Week at a glance
calendar of saints
Wednesday August 5th ~ Saint Frederic Janssoone
Dedication of the Basilica of St Mary Major
Thursday August 6th ~ Transfiguration of the Lord
Friday August 7th ~ Saint Sixtus II & Companions
Saturday August 8th ~ Saint Dominic
Sunday August 9th ~ 19th Sunday in Ordinary Time
Saint Teresa Benedicta of the Cross
Monday August 10th ~ Saint Lawrence
Tuesday August 11th ~ Saint Clare
Wednesday August 12th ~ Saint Jane Frances de Chantel
Thursday August 13th ~ Saint Pontian
& Saint Hippolytus
Friday August 14th ~ Saint Maximilian Kolbe
Saturday August 15th ~ Assumption of the
Blessed Virgin Mary
Sunday August 16th ~ 20th Sunday in Ordinary Times
Saint Stephen of Hungary
The monthly prayer intention of pope francis
THE MARITIME WORLD:
We pray for all those who work and live from the sea, among them sailors, fishermen and their families.
From Living with Christ
August 5 ~ Blessed Frederic Janssoone
Born in 1838 in Flanders, Frederic was the 13th and last child of well-to-do farmers. In 1856, Frederic left school to support his widowed mother. After his mother died in 1861, he completed his studies and joined the Franciscans. Ordained in 1870, he was assigned as military chaplain during the Franco-Prussian War. In 1876, he was sent to the Holy Land, where he reinstated the Stations of the Cross through the streets of Jerusalem, built a church in Bethlehem and negotiated an accord among the Roman, Greek, and Armenian Christians concerning the use and maintenance of the sanctuaries of Bethlehem and of the Holy Sepulchre. When he came to Canada in 1881 on a fundraising tour, Frederic's skills as businessman, diplomat and preacher assured him a successful mission. He moved to Canada permanently in 1888 and set about helping organizers develop the Sanctuary of Our Lady of the Rosary (Notre-Dame-du-Cap) at Cap-de-la-Madeleine near Trois-Rivieres. Frederic died in Montreal on August 4, 1916. Buried in the crypt of the Franciscan chapel at Trois-Rivieres, he was beatified in 1988 by Pope John Paul II.
Dedication of the Basilica of St Mary Major
This basilica, built in the 4th century under Pope Liberius, was first called the Liberian Basilica. About the year 435, it was repaired and reconsecrated as the Basilica of the Virgin Mary, after the Council of Ephesus (431) proclaimed Mary the Mother of God. It is called St. Mary Major because it is older and larger than other churches in Rome also dedicated to Our Lady.
August 6 ~ Transfiguration of the Lord
The Feast of the Transfiguration has been observed on this day by the universal Church since the 15th century. The experience on Mount Tabor is one where Jesus reveals his divinity, and invites us all into a similar mystical encounter. The path up that mountain proceeds through prayer, and on this feast we are encouraged to read and reflect upon the biblical account of the Transfiguration.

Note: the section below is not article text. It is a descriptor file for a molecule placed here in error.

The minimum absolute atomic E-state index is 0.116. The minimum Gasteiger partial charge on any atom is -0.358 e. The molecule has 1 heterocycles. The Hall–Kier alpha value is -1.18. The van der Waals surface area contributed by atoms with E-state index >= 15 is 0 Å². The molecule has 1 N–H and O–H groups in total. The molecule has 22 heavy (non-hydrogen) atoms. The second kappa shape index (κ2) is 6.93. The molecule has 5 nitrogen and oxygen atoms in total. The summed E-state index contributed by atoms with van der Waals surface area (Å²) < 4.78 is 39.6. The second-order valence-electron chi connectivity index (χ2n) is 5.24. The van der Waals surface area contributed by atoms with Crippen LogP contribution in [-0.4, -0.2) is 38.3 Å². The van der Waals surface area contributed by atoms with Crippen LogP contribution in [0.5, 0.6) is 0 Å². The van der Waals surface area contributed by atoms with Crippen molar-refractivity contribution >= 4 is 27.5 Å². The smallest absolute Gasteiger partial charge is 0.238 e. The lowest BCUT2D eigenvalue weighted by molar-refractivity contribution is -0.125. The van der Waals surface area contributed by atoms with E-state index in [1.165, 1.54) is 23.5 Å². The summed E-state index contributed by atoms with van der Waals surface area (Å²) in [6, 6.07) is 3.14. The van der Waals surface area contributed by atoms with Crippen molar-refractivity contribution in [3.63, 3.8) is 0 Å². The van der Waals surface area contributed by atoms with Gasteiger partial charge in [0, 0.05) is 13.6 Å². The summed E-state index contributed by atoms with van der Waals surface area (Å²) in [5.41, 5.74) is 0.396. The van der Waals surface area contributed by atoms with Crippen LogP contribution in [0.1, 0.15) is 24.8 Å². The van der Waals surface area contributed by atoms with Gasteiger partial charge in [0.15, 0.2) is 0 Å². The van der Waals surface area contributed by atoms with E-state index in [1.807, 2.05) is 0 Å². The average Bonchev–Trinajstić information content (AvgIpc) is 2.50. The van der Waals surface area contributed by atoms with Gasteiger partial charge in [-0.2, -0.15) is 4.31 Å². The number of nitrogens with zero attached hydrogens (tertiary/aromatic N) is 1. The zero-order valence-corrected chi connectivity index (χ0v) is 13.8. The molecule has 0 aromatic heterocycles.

August 7 ~ Saint Sixtus II & Companions
Pontius, a biographer, writes that Saint Sixtus was a "good and peaceable priest" who became pope in the year 257, succeeding Stephen I. That same year, persecution of Christians began under Emperor Valerian. The next year, Sixtus and several of his deacons were put to death in a catacomb where they celebrated Mass. Sixtus offered himself to prevent the arrest of others and was beheaded while speaking to the assembly. For deacons were then martyred, followed by two others later that day. Sixtus was buried in the papal tomb where he met his death, but his relics were moved centuries later to the church of Saint Sixtus, where they remain and are venerated still.
August 7 ~ Saint Cajetan
Saint Cajetan was born in Vicenza in 1480. In 1516 he joined a confraternity called the Roman Order of Divine Love and was ordained the same year. Cajetan gave up his position in Rome and devoted himself to serving the poor and the sick. His work made him aware of the desperate need for reform in the Church. In 1524, along with Gian Pietro Carafa (later Pope Paul IV) and others, he formed a society of clerks regular called the Theatines. They lived as secular priests in community but took monastic vows. Owning no property, they refused even to beg, relying on charity to supply their needs. When Spaniards plundered Rome in 1527, they tortured the Theatines in the mistaken belief they had hidden treasure. The community left Rome and set up houses in Venice and Naples, where Cajetan spent the rest of his life, gaining a reputation as a saint during his lifetime. He died in Naples in 1547.
August 8 ~ Saint Dominic
Saint Dominic de Guzman, born in Caleruega, Spain, around 1172, began his priestly life in Osma as a cathedral canon. In 1205, he and Bishop Diego of Osma were sent to France to combat the Albigensian heresy. The Albigensians believed that all matter was evil, and all good resided solely in the spiritual realm. Dominic worked tirelessly to defend the truth of the Incarnation. By 1216, Dominic had founded the Order of Preachers (Dominicans) and soon had houses in all the university cities in Europe. The priests were highly educated and could be sent where the need was greatest, fighting heresy and preaching the importance of the sacraments. Dominic himself walked from city to city, preaching and inviting vocations. When he died at Bologna in 1221, the order had already begun to flourish. He was canonized in 1234 and is a patron saint of the Dominican Republic, astronomers, scientists, and the falsely accused.
August 9 ~ Saint Teresa Benedicta of the Cross